Keeping your pooch healthy and happy involves lots of different things – plenty of dog walking, attention to dog grooming, love, affection, and even regular visits to a dog day care centre like Urban Paws in Yarraville!
The way you feed your dog is crucial as well – a healthy diet is critical to ongoing optimal health. And, like people (especially kids), dogs can become bored with their regular diet or lose interest in the food you offer.
Food mixing can be the key to reactivating your dog’s interest in his food; you just need to know how to do it well. There are some things you should do, as well as some things you should avoid…
- Check with your vet: certain pet foods are formulated especially for your dog’s lifestyle, life stage, health issues, and even size. If you are mixing commercial or prescription foods, you need to be sure you’re not inadvertently compromising your dog’s wellbeing. This could be via weight gain or overexposure to certain minerals and vitamins. Your vet can provide expert advice.
- Try adding water to dry dog kibble: many dogs do enjoy their kibble dry, but some like it to have some liquid added. Just a small amount can enhance the flavour of the dry food and provide some much-appreciated moisture. It can be especially valuable in the hotter spring and summer months when consuming plenty of water is even more important.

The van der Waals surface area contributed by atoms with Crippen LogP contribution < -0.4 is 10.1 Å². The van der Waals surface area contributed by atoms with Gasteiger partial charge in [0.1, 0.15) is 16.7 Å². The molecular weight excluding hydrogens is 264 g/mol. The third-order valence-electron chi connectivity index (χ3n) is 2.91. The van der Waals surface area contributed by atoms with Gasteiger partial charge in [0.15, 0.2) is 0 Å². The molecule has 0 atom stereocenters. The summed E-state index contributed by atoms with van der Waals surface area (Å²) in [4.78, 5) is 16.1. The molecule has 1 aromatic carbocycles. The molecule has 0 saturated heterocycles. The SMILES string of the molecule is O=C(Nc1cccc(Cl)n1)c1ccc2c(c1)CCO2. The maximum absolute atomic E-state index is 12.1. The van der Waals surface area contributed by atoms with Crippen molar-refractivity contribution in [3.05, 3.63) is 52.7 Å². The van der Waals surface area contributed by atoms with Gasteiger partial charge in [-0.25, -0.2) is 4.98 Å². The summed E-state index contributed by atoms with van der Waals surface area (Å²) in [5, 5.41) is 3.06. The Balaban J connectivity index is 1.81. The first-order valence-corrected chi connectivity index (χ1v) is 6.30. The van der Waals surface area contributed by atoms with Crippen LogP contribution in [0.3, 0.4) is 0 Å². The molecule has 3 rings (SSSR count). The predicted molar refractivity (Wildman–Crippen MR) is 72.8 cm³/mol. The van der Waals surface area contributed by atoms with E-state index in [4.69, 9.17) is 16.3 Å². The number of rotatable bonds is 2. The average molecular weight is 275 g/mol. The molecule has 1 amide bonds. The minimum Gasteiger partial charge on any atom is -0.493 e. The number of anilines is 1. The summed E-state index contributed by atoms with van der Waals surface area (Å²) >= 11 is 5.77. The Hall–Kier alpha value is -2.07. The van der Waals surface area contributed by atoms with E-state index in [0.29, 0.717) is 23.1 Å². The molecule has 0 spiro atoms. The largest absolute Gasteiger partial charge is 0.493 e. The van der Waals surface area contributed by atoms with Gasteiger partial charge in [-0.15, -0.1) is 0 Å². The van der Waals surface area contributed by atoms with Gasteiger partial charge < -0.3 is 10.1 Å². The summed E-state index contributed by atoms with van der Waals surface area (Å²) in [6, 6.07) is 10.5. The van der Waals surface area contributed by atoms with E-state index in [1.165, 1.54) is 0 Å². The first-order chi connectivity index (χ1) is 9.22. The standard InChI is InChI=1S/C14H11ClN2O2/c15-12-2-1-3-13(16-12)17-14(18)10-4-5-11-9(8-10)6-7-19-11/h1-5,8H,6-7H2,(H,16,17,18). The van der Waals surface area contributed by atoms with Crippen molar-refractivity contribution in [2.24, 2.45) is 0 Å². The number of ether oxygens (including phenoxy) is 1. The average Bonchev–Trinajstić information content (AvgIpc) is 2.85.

- Mix tinned food with dry food: this can increase the amount of moisture and the flavour of the food. It can also provide some variety in texture which makes mealtime more interesting for your dog.
- Avoid mixing prescription foods. Unless your vet gives the go-ahead, don’t mix prescribed foods with other foods. A diet that is vet prescribed is therapeutic and created specifically for your pet’s health issues. Adding other foods may alter or dilute the effects of the special diet and counteract the benefits, compromising the health of your dog.
By providing some variety, you can find ways to reinvigorate your pet’s appetite and eating habits. Food with different aromas, textures, and shapes will make dinnertime much more interesting and appealing, even to the fussiest of canine eaters!